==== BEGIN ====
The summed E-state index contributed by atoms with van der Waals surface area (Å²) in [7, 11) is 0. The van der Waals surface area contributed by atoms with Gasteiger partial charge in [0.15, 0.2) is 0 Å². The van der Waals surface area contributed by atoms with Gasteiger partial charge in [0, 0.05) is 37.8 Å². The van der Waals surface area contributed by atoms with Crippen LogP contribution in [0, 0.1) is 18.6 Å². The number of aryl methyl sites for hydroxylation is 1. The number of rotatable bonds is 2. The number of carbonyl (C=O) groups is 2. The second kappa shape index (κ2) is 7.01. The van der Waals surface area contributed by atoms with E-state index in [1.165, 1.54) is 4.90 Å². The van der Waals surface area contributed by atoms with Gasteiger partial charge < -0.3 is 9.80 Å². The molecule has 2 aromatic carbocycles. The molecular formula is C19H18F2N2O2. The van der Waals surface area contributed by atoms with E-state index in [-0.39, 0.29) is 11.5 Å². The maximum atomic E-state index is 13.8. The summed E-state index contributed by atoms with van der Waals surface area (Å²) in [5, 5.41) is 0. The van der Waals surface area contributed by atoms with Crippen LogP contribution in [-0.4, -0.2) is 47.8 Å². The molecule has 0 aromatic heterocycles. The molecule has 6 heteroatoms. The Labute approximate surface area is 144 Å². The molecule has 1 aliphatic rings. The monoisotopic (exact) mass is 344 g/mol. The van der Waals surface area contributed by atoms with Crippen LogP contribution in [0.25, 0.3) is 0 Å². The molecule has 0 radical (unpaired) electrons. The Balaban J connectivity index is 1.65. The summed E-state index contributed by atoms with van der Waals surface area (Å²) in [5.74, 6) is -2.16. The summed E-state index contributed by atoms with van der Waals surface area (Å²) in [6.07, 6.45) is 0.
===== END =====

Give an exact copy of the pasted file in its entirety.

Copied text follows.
The summed E-state index contributed by atoms with van der Waals surface area (Å²) in [7, 11) is 0. The van der Waals surface area contributed by atoms with Gasteiger partial charge in [0.15, 0.2) is 0 Å². The van der Waals surface area contributed by atoms with Gasteiger partial charge in [0, 0.05) is 37.8 Å². The van der Waals surface area contributed by atoms with Crippen LogP contribution in [0, 0.1) is 18.6 Å². The number of aryl methyl sites for hydroxylation is 1. The number of rotatable bonds is 2. The number of carbonyl (C=O) groups is 2. The second kappa shape index (κ2) is 7.01. The van der Waals surface area contributed by atoms with E-state index in [1.165, 1.54) is 4.90 Å². The van der Waals surface area contributed by atoms with Gasteiger partial charge < -0.3 is 9.80 Å². The molecule has 2 aromatic carbocycles. The molecular formula is C19H18F2N2O2. The van der Waals surface area contributed by atoms with E-state index in [-0.39, 0.29) is 11.5 Å². The maximum atomic E-state index is 13.8. The summed E-state index contributed by atoms with van der Waals surface area (Å²) in [5, 5.41) is 0. The van der Waals surface area contributed by atoms with Crippen LogP contribution in [-0.4, -0.2) is 47.8 Å². The molecule has 0 aromatic heterocycles. The molecule has 6 heteroatoms. The Labute approximate surface area is 144 Å². The molecule has 1 aliphatic rings. The monoisotopic (exact) mass is 344 g/mol. The van der Waals surface area contributed by atoms with Crippen LogP contribution in [0.25, 0.3) is 0 Å². The molecule has 0 radical (unpaired) electrons. The Balaban J connectivity index is 1.65. The summed E-state index contributed by atoms with van der Waals surface area (Å²) in [5.74, 6) is -2.16. The summed E-state index contributed by atoms with van der Waals surface area (Å²) in [6.07, 6.45) is 0.